After surgery you’ll have a thin tube called a catheter in your penis. This is to drain urine out of the body if you can’t control when you urinate. You’ll usually have the catheter for about one to three weeks after surgery – and there’s a few things you’ll need to think about to make sure that you keep it clean and avoid infection.
The dos and don’ts of catheter care
- shower or bath with a catheter – but a shower is better
- drink plenty of fluids to prevent urine infections and stop the catheter getting blocked (1.5 to 2 litres, or 3 to 4 pints a day)
- make sure the catheter tube isn’t twisted or bent, as this will stop the urine draining properly
- make sure you keep the catheter below the level of the bladder
- always wash your hands with warm soapy water before and after touching your catheter
- try to wash the area around where the catheter enters the body twice a day using a downward motion/downward strokes to prevent infection
- use warm soapy water and a wash cloth that you only use for the area around the catheter tube
- dry carefully after washing.
- do pelvic floor muscle exercises with your catheter in
- do any heavy lifting, or try to avoid this as much as possible
- strain when you urinate
- let the leg bag get too full – make sure you empty it regularly
- use scented soap or talcum powder.
Remember, it’s common after surgery for the urine in your catheter to be a pink, rose or rusty colour. But if this lasts more than 48 hours, or it’s bright red, contact your GP or district nurse.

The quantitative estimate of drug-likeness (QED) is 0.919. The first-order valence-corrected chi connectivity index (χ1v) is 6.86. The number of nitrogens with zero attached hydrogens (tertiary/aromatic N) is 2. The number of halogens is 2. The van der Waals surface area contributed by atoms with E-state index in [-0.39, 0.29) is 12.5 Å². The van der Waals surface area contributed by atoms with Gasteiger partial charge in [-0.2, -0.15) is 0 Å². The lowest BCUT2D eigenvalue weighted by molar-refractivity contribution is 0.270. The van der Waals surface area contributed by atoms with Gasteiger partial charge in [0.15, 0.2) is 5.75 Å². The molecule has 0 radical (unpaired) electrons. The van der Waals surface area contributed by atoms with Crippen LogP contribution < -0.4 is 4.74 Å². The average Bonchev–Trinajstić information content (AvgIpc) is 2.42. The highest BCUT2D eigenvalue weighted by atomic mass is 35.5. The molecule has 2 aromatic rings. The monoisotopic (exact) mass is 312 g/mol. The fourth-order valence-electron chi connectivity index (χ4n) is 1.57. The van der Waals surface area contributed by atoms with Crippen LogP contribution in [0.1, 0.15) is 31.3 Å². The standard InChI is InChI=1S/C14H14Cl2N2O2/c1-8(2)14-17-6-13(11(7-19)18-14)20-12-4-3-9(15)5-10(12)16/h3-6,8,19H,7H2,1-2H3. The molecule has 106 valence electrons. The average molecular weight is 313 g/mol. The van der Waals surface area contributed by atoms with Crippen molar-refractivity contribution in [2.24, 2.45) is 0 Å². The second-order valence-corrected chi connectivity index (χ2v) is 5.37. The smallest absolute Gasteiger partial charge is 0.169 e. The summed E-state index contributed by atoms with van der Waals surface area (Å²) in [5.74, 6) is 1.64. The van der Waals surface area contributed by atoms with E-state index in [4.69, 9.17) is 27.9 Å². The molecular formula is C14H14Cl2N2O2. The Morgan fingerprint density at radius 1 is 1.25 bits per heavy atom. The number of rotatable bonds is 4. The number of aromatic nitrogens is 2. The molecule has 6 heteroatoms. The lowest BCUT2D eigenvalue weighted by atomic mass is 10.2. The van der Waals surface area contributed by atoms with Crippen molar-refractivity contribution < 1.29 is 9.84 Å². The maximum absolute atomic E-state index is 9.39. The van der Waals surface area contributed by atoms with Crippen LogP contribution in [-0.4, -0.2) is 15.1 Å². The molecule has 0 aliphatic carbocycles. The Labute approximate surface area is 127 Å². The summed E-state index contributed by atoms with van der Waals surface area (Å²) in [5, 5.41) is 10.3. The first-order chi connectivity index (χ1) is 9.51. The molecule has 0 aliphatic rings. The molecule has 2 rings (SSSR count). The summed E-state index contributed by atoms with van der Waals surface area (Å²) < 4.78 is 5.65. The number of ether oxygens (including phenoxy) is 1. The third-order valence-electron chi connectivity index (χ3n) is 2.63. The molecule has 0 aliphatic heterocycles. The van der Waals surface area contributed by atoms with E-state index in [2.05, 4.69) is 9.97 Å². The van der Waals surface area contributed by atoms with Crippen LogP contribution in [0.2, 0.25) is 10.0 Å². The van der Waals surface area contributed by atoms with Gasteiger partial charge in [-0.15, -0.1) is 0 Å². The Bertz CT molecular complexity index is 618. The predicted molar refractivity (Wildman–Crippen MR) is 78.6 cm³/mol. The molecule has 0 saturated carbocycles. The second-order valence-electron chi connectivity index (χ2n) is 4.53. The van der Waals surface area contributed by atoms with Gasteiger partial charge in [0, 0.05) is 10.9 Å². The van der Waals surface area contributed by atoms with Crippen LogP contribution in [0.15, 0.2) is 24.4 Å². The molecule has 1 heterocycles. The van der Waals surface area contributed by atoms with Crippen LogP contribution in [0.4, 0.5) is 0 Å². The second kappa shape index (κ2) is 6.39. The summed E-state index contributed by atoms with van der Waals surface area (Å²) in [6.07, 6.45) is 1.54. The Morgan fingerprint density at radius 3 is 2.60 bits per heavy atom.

Travelling with a catheter
If you use a catheter and are travelling or going abroad:
- Take a spare catheter and plenty of extra drainage bags and catheter valves with you.
- Speak to your nurse about caring for your catheter while you’re away.
- Ask your doctor for a letter called a medical validation certificate that explains what your catheter equipment is for. It may make things easier if customs officials decide to search your bag. Some catheter delivery services may deliver abroad if necessary.
Colin's story: Dealing with a catheter
"You can go out and not worry about going for a wee"
Colin went home with a catheter after surgery to remove his prostate. In this video, he talks about what it felt like and how he adjusted.
Dealing with feelings
Colin found it helpful to change how he viewed having a catheter. Find out how some other men have dealt with their feelings about their urinary problems.